Since then, I have been hurting like hell. I know that your children do not belong to you and that you have to let them go. I have never been a “mother hen” particularly and always encourage my girls to think for themselves, make their own experiences and to be independent. But still. I am so not ready to see her go. She has said she hates it here, hates me and the fact that I made the decision to come to Germany. I know all of this is not true and that she has to say these things in order to support this massive step she is taking. She has also used the argument that she wants to develop her relationship with her Dad, and this, I believe to be the truth. Her father is much older than me and I know that she is concerned about him. The fact that he has now reached the age my father was when he died does not help and I suspect that in her mind, the two facts are entwined. First Daughter and my ex-husband are very much alike from a character point of view and perhaps it will be better and easier for her to spend the rest of her teenage phase with him. However, I know that she will miss her little sister like crazy, and vice and versa. I have not told Second Daughter yet, I have no doubt she will be devastated and I am dreading this moment. They will see each other one weekend a month and during the school holidays, as opposed to spending all their time together like now.
 

Ever since that fateful day, I have had flashbacks of my daughter growing up. What a happy, bubbly little girl she was before her own world collapsed too. I went to the gym the other day and “Let the sunshine in” was playing. I remembered dancing with her as a baby on that song and how much she loved it. Things like this. I also think about the little and big milestones I will now miss and every time, my heart breaks a bit more. There have been a lot of tears, days when I have done nothing but feel my pain, wine, chocolate, and a lot of exercise, which is for me a new way of coping. I am however lucky to have the unconditional support of Sexy Hubby, my sister – I have yet to tell my Mum – and my wonderful friends. You will know who you are, and I thank you from the bottom of my heart.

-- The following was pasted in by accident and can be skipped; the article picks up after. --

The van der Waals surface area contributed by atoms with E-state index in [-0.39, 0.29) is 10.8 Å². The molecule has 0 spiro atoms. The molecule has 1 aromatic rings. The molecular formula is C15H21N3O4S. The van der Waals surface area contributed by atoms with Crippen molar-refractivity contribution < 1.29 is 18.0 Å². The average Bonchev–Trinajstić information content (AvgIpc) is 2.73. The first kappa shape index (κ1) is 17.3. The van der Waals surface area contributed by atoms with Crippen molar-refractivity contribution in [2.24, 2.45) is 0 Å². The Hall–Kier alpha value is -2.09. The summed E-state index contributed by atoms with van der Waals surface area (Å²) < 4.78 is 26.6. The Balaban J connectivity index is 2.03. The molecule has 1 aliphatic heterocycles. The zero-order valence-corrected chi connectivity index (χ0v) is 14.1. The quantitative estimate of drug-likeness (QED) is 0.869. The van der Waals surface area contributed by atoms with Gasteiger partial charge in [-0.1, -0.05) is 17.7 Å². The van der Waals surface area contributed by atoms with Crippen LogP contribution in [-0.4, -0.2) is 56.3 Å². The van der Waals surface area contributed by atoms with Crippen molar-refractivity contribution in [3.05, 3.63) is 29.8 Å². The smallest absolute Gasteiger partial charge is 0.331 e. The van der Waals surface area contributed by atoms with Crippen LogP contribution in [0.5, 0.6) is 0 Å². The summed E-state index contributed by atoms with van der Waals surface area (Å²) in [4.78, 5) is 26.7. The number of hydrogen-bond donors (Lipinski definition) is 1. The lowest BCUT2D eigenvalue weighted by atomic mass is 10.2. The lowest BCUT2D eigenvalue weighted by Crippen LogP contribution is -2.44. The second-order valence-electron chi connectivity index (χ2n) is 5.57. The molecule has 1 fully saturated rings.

I hesitated a long time before writing this post, as it is quite different from my usual offerings and very personal. In the end, I decided that it would help me to come to terms with this change and start the healing process. I know that First Daughter is subscribed to my blog and therefore will read this post. I hope she will not be angry with me for sharing my pain in that way and that it will help her understand my feelings better. Sometimes it is not easy to talk. I have told her also that the door will never be closed should she want to come back, that this will not change the love I have for her and to not feel guilty. We all find ourselves at a crossroad at some point and we should follow our heart and our instinct. That is what my daughter is doing and despite how difficult it is, it does make me proud of her.